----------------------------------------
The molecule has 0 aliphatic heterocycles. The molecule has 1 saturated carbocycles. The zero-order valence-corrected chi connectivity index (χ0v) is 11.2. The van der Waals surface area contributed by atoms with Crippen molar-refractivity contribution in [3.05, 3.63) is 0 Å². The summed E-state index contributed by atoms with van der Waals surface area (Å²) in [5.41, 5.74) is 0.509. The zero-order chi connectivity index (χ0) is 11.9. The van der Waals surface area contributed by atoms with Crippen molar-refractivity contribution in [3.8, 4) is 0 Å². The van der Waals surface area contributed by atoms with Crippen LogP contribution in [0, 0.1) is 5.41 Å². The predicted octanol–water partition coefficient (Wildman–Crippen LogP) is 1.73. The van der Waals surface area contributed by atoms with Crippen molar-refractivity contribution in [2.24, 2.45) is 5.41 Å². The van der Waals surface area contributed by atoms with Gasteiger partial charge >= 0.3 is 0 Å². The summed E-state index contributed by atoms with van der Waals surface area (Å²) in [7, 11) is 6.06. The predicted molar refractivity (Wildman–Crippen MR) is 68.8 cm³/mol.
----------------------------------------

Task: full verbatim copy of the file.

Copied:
The molecule has 0 aliphatic heterocycles. The molecule has 1 saturated carbocycles. The zero-order valence-corrected chi connectivity index (χ0v) is 11.2. The van der Waals surface area contributed by atoms with Crippen molar-refractivity contribution in [3.05, 3.63) is 0 Å². The summed E-state index contributed by atoms with van der Waals surface area (Å²) in [5.41, 5.74) is 0.509. The zero-order chi connectivity index (χ0) is 11.9. The van der Waals surface area contributed by atoms with Crippen molar-refractivity contribution in [3.8, 4) is 0 Å². The van der Waals surface area contributed by atoms with Crippen LogP contribution in [0, 0.1) is 5.41 Å². The predicted octanol–water partition coefficient (Wildman–Crippen LogP) is 1.73. The van der Waals surface area contributed by atoms with Crippen molar-refractivity contribution in [2.24, 2.45) is 5.41 Å². The van der Waals surface area contributed by atoms with Gasteiger partial charge >= 0.3 is 0 Å². The summed E-state index contributed by atoms with van der Waals surface area (Å²) in [7, 11) is 6.06. The predicted molar refractivity (Wildman–Crippen MR) is 68.8 cm³/mol.